Lastly, a group called Learn to Cope works across the state providing counseling. This program assists in supporting, guiding, and educating those with children o siblings suffering from addiction. Several parents within the organization are certified to train others on the application of Narcan, and 16 parents have saved their children from overdose using Narcan as of 2011.

With a rather community-oriented approach to tackling the opioid epidemic, Massachusetts has clearly already made groundbreaking progress. With evidence to support their method, perhaps other places across the world should look to Massachusetts to model their own plans.

http://masstapp.edc.org/opioid-overdose-prevention

Adolescents are Neurologically More Vulnerable to Opioids than Adults

According to studies in 2019, adolescents are developmentally wired to pursue highly stimulating behaviors to garner a large neurologic reward”. Unlike natural rewards such as eating food, opioids prompt a direct receptor binding of the signaling in the reward center. This is a psychoactive and forceful type of stimulation. As a result, the initiation of substance use peak during adolescence and early adulthood.

This type of risky behavior is more likely to be deterred in adults because of their development of the prefrontal cortex. This part of the brain is responsible for functions such as impulse control, self monitoring, and error correction. However, seeing that the prefrontal cortex does not mature fully until the age of 25 (approximately), the risky behaviors are less likely to be discouraged because of their insufficient development. This ultimately leaves the brain’s reward center vulnerable to changes that result in addiction.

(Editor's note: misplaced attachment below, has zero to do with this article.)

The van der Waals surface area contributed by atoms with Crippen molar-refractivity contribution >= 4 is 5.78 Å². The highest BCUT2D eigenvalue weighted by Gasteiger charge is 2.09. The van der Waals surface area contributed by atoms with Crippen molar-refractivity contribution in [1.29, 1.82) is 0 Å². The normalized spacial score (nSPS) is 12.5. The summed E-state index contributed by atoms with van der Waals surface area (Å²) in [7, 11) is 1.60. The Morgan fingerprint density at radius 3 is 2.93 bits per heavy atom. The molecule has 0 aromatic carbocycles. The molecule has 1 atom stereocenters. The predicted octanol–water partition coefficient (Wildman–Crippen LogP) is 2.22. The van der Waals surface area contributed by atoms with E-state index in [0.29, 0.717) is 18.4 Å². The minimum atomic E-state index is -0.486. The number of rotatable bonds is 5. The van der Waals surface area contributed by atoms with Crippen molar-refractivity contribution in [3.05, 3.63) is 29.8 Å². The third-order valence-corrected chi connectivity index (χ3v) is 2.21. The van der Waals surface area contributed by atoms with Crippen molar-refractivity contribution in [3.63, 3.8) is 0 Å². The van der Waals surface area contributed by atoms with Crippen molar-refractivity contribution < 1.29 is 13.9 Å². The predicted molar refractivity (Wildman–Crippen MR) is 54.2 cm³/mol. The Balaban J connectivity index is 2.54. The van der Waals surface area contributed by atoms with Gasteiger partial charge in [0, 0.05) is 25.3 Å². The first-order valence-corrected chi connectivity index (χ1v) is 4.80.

Along with neurological vulnerabilities, physiologic vulnerabilities for opioids are intensified by environmental factors, such as availability, promotion, and cultural messaging.

https://pediatrics.aappublications.org/content/pediatrics/early/2019/01/02/peds.2018-2752.full.pdf

A Solution to the Youth Opioid Epidemic is Urgent

At 2014, the prescription rate of opioids increased by threefold since 1999. This exponential growth means that there is an increasing number of substances available to the public.

According to a national survey, youth and young adults state that it is easy to obtain and share opioids. Specifically, 32.7% of the respondents say that prescription opioids are easy to acquire and 49.5% of them state that they could do so within 24 hours.

As the availability of opioids aggravate the psychological vulnerabilities of substance use, the youth become increasingly susceptible to using these substances. However, programs designed for adolescents are absent.

Amidst the growing availability of opioids, programs that helps specifically the youth is vital and urgent in effectively step toward to solving the adolescent opioid epidemic.

https://pediatrics.aappublications.org/content/pediatrics/early/2019/01/02/peds.2018-2752.full.pdf

https://www.hazeldenbettyford.org/education/bcr/addiction-research/youth-opioid-attitudes-ns-0415

Teen Opioid Use Linked to Parental Use

Recent studies have shown that teens have a higher risk of addiction to opioids if their parents struggle with the problem. This study shows similarity to the use of alcohol, cigarettes, and marijuana among teens in relation to their parents’ use of those substances.

Further analysis shows that 8% of teens who did not have parent that abused opioids compared with 14% of teens with parents that abused opioids.

https://www.aappublications.org/news/2019/02/25/opioids022519